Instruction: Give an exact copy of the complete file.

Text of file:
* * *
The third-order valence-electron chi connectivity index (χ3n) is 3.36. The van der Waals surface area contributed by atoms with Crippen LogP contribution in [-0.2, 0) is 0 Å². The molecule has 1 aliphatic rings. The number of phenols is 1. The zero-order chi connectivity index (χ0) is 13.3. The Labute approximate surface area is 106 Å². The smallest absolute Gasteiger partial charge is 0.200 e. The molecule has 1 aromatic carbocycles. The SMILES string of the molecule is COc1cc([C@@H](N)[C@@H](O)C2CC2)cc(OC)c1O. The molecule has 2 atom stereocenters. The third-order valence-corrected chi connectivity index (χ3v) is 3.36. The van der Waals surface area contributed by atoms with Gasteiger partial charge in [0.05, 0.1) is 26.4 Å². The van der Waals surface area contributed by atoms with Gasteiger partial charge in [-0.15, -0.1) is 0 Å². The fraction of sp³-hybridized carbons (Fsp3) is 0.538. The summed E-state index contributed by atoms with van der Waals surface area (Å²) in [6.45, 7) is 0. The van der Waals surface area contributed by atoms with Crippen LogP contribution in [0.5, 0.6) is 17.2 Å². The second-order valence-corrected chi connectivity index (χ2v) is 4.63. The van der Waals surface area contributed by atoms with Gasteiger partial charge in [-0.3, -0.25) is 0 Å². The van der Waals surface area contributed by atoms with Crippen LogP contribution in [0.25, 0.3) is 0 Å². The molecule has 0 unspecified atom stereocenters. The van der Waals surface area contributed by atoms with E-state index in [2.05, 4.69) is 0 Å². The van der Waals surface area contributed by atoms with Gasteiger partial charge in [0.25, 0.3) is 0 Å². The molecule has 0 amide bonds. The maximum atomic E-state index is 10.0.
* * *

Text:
The third-order valence-electron chi connectivity index (χ3n) is 3.36. The van der Waals surface area contributed by atoms with Crippen LogP contribution in [-0.2, 0) is 0 Å². The molecule has 1 aliphatic rings. The number of phenols is 1. The zero-order chi connectivity index (χ0) is 13.3. The Labute approximate surface area is 106 Å². The smallest absolute Gasteiger partial charge is 0.200 e. The molecule has 1 aromatic carbocycles. The SMILES string of the molecule is COc1cc([C@@H](N)[C@@H](O)C2CC2)cc(OC)c1O. The molecule has 2 atom stereocenters. The third-order valence-corrected chi connectivity index (χ3v) is 3.36. The van der Waals surface area contributed by atoms with Gasteiger partial charge in [0.05, 0.1) is 26.4 Å². The van der Waals surface area contributed by atoms with Gasteiger partial charge in [-0.15, -0.1) is 0 Å². The fraction of sp³-hybridized carbons (Fsp3) is 0.538. The summed E-state index contributed by atoms with van der Waals surface area (Å²) in [6.45, 7) is 0. The van der Waals surface area contributed by atoms with Crippen LogP contribution in [0.5, 0.6) is 17.2 Å². The second-order valence-corrected chi connectivity index (χ2v) is 4.63. The van der Waals surface area contributed by atoms with Gasteiger partial charge in [-0.3, -0.25) is 0 Å². The van der Waals surface area contributed by atoms with Crippen LogP contribution in [0.25, 0.3) is 0 Å². The molecule has 0 unspecified atom stereocenters. The van der Waals surface area contributed by atoms with E-state index in [2.05, 4.69) is 0 Å². The van der Waals surface area contributed by atoms with Gasteiger partial charge in [0.25, 0.3) is 0 Å². The molecule has 0 amide bonds. The maximum atomic E-state index is 10.0.